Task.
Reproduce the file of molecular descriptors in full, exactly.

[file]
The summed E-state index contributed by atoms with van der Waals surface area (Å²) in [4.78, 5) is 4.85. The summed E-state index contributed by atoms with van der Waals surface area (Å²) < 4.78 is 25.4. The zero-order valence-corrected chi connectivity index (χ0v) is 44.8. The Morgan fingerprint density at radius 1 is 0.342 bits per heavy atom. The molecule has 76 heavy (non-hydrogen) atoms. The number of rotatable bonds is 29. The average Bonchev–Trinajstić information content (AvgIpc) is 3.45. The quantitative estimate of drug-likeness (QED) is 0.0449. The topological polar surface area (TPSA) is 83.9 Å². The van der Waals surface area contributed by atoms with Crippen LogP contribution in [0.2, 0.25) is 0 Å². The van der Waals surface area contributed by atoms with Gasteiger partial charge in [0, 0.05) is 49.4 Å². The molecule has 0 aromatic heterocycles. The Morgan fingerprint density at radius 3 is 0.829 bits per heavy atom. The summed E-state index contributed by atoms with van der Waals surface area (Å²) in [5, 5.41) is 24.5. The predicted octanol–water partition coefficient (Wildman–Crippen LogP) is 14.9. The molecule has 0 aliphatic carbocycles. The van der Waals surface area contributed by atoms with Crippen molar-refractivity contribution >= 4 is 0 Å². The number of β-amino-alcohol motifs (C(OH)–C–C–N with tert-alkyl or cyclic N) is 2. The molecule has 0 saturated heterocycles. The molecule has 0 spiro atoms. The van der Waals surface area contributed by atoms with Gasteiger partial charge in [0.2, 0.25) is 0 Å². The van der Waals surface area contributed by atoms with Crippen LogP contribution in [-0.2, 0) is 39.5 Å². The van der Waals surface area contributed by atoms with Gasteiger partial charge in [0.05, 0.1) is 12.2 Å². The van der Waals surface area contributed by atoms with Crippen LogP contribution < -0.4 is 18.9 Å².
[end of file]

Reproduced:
The summed E-state index contributed by atoms with van der Waals surface area (Å²) in [4.78, 5) is 4.85. The summed E-state index contributed by atoms with van der Waals surface area (Å²) < 4.78 is 25.4. The zero-order valence-corrected chi connectivity index (χ0v) is 44.8. The Morgan fingerprint density at radius 1 is 0.342 bits per heavy atom. The molecule has 76 heavy (non-hydrogen) atoms. The number of rotatable bonds is 29. The average Bonchev–Trinajstić information content (AvgIpc) is 3.45. The quantitative estimate of drug-likeness (QED) is 0.0449. The topological polar surface area (TPSA) is 83.9 Å². The van der Waals surface area contributed by atoms with Crippen LogP contribution in [0.2, 0.25) is 0 Å². The van der Waals surface area contributed by atoms with Gasteiger partial charge in [0, 0.05) is 49.4 Å². The molecule has 0 aromatic heterocycles. The Morgan fingerprint density at radius 3 is 0.829 bits per heavy atom. The summed E-state index contributed by atoms with van der Waals surface area (Å²) in [5, 5.41) is 24.5. The predicted octanol–water partition coefficient (Wildman–Crippen LogP) is 14.9. The molecule has 0 aliphatic carbocycles. The van der Waals surface area contributed by atoms with Crippen molar-refractivity contribution >= 4 is 0 Å². The number of β-amino-alcohol motifs (C(OH)–C–C–N with tert-alkyl or cyclic N) is 2. The molecule has 0 saturated heterocycles. The molecule has 0 spiro atoms. The van der Waals surface area contributed by atoms with Gasteiger partial charge in [0.2, 0.25) is 0 Å². The van der Waals surface area contributed by atoms with Crippen LogP contribution in [-0.2, 0) is 39.5 Å². The van der Waals surface area contributed by atoms with Gasteiger partial charge in [0.05, 0.1) is 12.2 Å². The van der Waals surface area contributed by atoms with Crippen LogP contribution < -0.4 is 18.9 Å².